Jonathan Chait in New York Magazine:
This last weekend, I finally saw 12 Years a Slave. It was the most powerful movie I’ve ever seen in my life, an event so gripping and terrifying that, when I went to bed ten hours later — it was a morning matinee — I lay awake for five hours turning it over in my mind before I could fall asleep. I understand it not merely as the greatest film about slavery ever made, as it has been widely hailed, but a film more broadly about race. Its sublimated themes, as I understand them, identify the core social and political fissures that define the American racial divide to this day. To identify 12 Years a Slave as merely a story about slavery is to miss what makes race the furious and often pathological subtext of American politics in the Obama era.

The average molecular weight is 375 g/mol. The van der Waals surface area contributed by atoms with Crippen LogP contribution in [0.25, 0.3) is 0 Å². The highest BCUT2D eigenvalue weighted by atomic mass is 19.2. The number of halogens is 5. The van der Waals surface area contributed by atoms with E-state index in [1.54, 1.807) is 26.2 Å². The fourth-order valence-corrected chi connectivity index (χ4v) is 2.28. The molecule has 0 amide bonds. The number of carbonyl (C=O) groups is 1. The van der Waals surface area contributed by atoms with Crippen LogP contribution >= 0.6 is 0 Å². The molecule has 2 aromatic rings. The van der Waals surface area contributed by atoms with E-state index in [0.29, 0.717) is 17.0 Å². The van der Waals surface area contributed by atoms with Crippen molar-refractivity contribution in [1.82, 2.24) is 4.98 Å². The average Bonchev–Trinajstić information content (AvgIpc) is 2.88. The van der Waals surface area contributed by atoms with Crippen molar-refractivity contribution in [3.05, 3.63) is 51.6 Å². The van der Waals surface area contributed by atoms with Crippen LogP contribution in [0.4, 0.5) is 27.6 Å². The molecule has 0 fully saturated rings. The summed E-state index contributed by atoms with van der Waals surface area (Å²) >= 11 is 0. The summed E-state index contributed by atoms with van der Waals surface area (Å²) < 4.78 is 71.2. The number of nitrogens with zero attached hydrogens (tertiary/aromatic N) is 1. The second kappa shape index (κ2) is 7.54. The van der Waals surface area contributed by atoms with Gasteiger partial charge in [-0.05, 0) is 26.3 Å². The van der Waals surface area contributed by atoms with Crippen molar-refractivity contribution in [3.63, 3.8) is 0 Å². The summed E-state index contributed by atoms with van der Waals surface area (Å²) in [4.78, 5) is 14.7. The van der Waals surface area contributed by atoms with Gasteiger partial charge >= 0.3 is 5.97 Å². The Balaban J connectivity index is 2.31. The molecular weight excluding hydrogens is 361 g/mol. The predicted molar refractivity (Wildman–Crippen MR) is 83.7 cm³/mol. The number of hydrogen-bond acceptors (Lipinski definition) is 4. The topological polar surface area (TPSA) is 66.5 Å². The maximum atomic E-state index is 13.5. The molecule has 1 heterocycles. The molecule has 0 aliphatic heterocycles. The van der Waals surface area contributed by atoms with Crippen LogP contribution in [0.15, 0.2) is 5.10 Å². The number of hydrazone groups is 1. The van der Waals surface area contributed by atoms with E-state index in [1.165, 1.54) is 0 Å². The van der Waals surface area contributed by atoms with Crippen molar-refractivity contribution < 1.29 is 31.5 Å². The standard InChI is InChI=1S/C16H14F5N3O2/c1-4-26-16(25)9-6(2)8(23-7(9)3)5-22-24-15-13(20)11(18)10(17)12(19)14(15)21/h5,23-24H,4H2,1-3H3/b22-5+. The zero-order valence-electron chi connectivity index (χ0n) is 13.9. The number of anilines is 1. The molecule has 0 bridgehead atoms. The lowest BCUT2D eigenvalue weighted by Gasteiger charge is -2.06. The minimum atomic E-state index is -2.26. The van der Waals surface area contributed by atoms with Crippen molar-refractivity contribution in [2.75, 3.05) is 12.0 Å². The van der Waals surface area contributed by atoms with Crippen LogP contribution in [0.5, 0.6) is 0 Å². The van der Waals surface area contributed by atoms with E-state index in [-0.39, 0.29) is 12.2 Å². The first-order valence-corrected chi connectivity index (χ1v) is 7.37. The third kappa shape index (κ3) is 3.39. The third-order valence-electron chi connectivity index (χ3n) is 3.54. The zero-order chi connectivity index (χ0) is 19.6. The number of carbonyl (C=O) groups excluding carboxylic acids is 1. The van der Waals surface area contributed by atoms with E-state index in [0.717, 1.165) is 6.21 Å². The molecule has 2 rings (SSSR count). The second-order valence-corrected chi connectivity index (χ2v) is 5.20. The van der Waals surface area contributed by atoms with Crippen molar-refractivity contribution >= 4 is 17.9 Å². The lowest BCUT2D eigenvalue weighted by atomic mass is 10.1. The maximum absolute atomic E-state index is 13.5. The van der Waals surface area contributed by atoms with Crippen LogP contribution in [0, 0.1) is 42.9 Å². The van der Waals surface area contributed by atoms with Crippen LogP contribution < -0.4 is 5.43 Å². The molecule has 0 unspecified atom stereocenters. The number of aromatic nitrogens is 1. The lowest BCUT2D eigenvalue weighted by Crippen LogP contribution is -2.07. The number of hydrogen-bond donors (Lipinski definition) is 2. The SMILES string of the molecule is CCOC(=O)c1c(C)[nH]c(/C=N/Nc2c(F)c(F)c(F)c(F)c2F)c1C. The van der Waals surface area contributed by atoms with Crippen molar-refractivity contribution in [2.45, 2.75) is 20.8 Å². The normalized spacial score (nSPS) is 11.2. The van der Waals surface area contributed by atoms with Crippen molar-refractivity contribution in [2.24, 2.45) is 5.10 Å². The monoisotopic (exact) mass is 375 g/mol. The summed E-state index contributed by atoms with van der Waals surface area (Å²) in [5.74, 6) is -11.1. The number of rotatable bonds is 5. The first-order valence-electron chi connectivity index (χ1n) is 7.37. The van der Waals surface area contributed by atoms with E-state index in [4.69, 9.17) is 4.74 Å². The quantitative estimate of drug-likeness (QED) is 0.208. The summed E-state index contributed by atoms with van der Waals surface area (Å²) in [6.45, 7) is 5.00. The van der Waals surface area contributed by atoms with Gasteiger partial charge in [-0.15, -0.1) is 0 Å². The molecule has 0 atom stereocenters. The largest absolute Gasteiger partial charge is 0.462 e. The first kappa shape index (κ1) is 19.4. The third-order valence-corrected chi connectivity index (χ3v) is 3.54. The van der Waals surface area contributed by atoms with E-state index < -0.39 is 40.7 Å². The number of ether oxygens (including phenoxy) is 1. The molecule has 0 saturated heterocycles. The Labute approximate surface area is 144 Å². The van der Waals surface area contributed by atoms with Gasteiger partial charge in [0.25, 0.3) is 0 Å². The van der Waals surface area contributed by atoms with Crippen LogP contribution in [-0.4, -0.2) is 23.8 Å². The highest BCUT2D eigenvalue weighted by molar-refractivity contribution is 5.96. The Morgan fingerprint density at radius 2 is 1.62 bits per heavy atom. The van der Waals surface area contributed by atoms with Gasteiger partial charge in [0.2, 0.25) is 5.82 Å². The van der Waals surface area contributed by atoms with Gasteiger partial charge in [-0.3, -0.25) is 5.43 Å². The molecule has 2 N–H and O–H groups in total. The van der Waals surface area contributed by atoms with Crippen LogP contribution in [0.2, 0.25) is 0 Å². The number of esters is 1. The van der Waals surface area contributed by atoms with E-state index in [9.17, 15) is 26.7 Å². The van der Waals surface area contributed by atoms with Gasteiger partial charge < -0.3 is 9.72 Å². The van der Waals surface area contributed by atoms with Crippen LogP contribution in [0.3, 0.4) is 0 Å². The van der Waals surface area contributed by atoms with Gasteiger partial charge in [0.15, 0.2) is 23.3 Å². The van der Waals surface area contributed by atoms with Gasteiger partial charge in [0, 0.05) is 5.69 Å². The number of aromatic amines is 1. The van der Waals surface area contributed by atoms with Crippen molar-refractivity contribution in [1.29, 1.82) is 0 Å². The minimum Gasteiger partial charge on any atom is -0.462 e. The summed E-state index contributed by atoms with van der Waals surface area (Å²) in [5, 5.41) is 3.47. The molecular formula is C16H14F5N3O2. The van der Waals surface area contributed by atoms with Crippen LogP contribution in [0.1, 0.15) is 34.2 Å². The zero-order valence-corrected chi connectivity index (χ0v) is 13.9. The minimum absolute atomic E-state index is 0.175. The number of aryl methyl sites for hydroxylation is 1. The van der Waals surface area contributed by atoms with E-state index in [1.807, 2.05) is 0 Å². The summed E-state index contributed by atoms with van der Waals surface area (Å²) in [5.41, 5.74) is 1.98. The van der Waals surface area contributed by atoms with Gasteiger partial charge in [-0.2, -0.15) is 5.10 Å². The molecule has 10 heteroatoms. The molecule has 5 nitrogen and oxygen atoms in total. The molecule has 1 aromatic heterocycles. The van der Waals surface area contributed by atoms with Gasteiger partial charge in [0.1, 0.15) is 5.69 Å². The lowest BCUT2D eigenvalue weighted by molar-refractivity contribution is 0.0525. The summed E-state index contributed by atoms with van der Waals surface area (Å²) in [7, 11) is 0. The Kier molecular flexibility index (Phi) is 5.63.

While its depiction of physical torture has commanded the most attention, I found the psychological torture more disturbing. To make a person a slave requires making them complicit in their own subservience, through rituals of degradation, such as forcing them to clap their hands to mocking songs, dancing for their masters, or being stripped, or compared to animals. The one time Northup tries to escape, he wanders immediately onto a lynch party, which underscores the threat of violence lurking invisibly everywhere. (And the threat of the noose survived in the South a century past the threat of the lash.)
More here. [Thanks to Richard B. Bernstein.]